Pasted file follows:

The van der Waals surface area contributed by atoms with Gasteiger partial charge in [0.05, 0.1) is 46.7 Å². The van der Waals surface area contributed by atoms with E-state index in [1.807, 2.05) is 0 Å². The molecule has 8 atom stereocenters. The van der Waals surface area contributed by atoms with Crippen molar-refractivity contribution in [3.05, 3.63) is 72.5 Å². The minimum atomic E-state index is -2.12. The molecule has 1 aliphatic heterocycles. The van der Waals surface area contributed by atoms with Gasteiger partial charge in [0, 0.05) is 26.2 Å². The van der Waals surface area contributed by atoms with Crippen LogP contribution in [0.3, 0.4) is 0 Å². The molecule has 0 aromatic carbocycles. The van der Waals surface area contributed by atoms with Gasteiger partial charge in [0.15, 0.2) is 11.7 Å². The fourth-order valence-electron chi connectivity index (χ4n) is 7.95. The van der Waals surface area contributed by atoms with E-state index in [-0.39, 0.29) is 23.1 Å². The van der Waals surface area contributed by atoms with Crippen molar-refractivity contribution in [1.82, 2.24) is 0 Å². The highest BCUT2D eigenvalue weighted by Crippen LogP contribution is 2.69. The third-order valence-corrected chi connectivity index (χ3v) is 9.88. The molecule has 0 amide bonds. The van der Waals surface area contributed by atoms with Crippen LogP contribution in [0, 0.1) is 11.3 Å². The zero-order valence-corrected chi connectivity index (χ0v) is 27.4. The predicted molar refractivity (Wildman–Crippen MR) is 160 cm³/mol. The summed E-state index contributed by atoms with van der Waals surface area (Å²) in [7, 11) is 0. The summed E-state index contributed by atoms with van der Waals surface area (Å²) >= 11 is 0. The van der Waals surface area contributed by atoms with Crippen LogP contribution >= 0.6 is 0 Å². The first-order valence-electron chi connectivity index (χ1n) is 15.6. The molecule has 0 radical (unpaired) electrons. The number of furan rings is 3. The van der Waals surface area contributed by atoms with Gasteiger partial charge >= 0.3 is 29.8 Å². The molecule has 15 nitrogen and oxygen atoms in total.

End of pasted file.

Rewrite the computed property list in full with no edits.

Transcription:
The van der Waals surface area contributed by atoms with Gasteiger partial charge in [0.05, 0.1) is 46.7 Å². The van der Waals surface area contributed by atoms with E-state index in [1.807, 2.05) is 0 Å². The molecule has 8 atom stereocenters. The van der Waals surface area contributed by atoms with Crippen molar-refractivity contribution in [3.05, 3.63) is 72.5 Å². The minimum atomic E-state index is -2.12. The molecule has 1 aliphatic heterocycles. The van der Waals surface area contributed by atoms with Gasteiger partial charge in [0, 0.05) is 26.2 Å². The van der Waals surface area contributed by atoms with Crippen LogP contribution in [0.3, 0.4) is 0 Å². The molecule has 0 aromatic carbocycles. The van der Waals surface area contributed by atoms with Gasteiger partial charge in [0.15, 0.2) is 11.7 Å². The fourth-order valence-electron chi connectivity index (χ4n) is 7.95. The van der Waals surface area contributed by atoms with E-state index in [-0.39, 0.29) is 23.1 Å². The van der Waals surface area contributed by atoms with Crippen molar-refractivity contribution in [1.82, 2.24) is 0 Å². The highest BCUT2D eigenvalue weighted by Crippen LogP contribution is 2.69. The third-order valence-corrected chi connectivity index (χ3v) is 9.88. The molecule has 0 amide bonds. The van der Waals surface area contributed by atoms with Crippen LogP contribution in [0, 0.1) is 11.3 Å². The zero-order valence-corrected chi connectivity index (χ0v) is 27.4. The predicted molar refractivity (Wildman–Crippen MR) is 160 cm³/mol. The summed E-state index contributed by atoms with van der Waals surface area (Å²) in [7, 11) is 0. The summed E-state index contributed by atoms with van der Waals surface area (Å²) >= 11 is 0. The van der Waals surface area contributed by atoms with Crippen LogP contribution >= 0.6 is 0 Å². The first-order valence-electron chi connectivity index (χ1n) is 15.6. The molecule has 0 radical (unpaired) electrons. The number of furan rings is 3. The van der Waals surface area contributed by atoms with Gasteiger partial charge >= 0.3 is 29.8 Å². The molecule has 15 nitrogen and oxygen atoms in total.